This is a guest post by Anna Ashmore.
Every educator or mentor you had was right – being bilingual creates career opportunities, and the mastery of at least two languages can lead you directly to job opportunities. If you’re contemplating using your linguistic talents to embark on a new career path in translation, there are a few things you’ll want to know first. Translation is a career that has many entryways, welcomes many skill levels, and comes with many paygrades.
There are companies that hire translators, either as a company with a need for a dedicated translator or a company that hires only translators and works on projects for other businesses. If you want a traditional work experience, working with coworkers is likely the best option for you. Some people prefer to be freelance or solo translators. These people pick up work that companies post on job boards and make their money on a job-by-job basis. This is a perfect option for people who would prefer to translate as a side job or second job.
A recent report shows that translators make vastly different amounts – translation is not an industry where the median salary reflects how much someone will truly make. A BLS report suggests that translators in the US make anywhere between $25,370 and $83,010 a year. How much money a translator makes depends on whether they charge by the hour or by the job. The rate that they can command depends on their skills and the quality of their work. Almost all translators can reasonably ask for more as they gain experience.
While many people who work as translators have special training or a college education, it’s not always necessary. A lot of employers prefer this, but would not be opposed to hiring a highly qualified candidate or independent contractor who can deliver excellent results. As long as you’re able to easily demonstrate your proficiency with the necessary languages and the ability to translate whatever needs translation, you’ll be able to find a job in the field.
Some companies desperately need translators with a technical or otherwise highly specialized area of expertise. Highly technical instructions, medical and scientific terminology, and even mechanical expertise can make you sought after. Many people with degrees in complex arts or sciences who happen to be bilingual can find work translating industry specific documents, speeches, or information to make the verbiage accessible to everyone.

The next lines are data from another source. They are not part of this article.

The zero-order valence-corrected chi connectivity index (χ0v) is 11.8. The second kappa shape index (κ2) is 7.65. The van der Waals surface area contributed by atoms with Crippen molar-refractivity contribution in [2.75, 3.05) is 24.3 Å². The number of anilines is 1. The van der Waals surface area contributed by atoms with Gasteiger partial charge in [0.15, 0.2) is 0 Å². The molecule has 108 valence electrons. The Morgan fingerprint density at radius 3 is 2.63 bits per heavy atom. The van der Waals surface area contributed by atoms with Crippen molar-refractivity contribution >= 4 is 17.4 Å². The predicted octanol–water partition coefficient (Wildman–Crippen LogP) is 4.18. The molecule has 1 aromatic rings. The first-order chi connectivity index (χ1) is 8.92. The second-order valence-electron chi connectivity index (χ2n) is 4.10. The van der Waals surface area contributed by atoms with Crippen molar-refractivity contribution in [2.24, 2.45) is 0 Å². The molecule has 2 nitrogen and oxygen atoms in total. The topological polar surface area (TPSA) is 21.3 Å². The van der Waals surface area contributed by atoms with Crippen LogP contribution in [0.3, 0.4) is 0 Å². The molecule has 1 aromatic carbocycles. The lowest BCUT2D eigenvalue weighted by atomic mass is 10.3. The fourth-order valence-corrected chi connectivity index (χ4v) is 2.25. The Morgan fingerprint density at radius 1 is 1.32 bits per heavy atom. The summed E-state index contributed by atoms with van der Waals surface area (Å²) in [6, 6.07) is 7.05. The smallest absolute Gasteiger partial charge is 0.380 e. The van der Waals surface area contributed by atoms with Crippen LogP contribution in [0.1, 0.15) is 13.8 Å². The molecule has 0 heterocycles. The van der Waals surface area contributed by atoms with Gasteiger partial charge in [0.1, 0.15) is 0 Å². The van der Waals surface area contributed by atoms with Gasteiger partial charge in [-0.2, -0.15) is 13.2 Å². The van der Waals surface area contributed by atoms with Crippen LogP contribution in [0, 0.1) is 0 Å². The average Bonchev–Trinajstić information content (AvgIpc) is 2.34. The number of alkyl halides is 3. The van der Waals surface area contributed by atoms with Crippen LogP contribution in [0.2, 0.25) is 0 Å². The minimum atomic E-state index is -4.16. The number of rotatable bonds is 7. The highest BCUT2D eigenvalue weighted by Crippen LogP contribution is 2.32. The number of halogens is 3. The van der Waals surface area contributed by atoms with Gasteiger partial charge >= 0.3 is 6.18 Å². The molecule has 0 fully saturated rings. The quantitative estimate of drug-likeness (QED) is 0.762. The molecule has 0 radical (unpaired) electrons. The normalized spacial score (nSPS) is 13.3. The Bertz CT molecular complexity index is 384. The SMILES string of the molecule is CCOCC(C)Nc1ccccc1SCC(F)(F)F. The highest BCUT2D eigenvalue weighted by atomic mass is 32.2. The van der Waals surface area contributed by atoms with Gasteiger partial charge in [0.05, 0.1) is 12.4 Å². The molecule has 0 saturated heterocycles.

One of the most important things translators do is convey nuances or turns of phrase that would be missed or misconstrued by automated translation services. Different languages and different cultures contain their own expressions. These sayings, adages, colloquialisms, puns, idioms, and expressions may not properly translate to another language. They won’t have an equivalent, and automated translators or inexperienced translators might not be able to figure out what they mean.
This is where staying sharp becomes relevant. The best translators, especially those that want to capture nuance and deeper meaning, will immerse themselves in the culture surrounding the other language. They’ll learn the things that don’t quite translate and find the most effective way to clearly and concisely place them into another language.
These customs extend past turns of phrase. Gerber once marketed baby food in Africa without understanding local marketing practices. Packaging often depicts what’s inside of the container, because the literacy rate is low. When customers saw a baby on the jar, they weren’t too happy. That’s why cultural understanding can be equally as important as an understanding of a language.
Translation can be hard work, but that work has the potential to be rewarding. Make sure you understand the salary you’ll be coming into and the best path to success for your skillset and abilities. As your proficiency develops over time, you’ll continue to grow as a professional.
Anna Ashmore is a woman of many talents. She is passionate about leiterature, sports, travel and education among many other things. She is also an amateur writer who hopes to make it big in the blog world. Professionally, Anna is a market research analyst at http://businesscheck.co.nz/ and loves her job.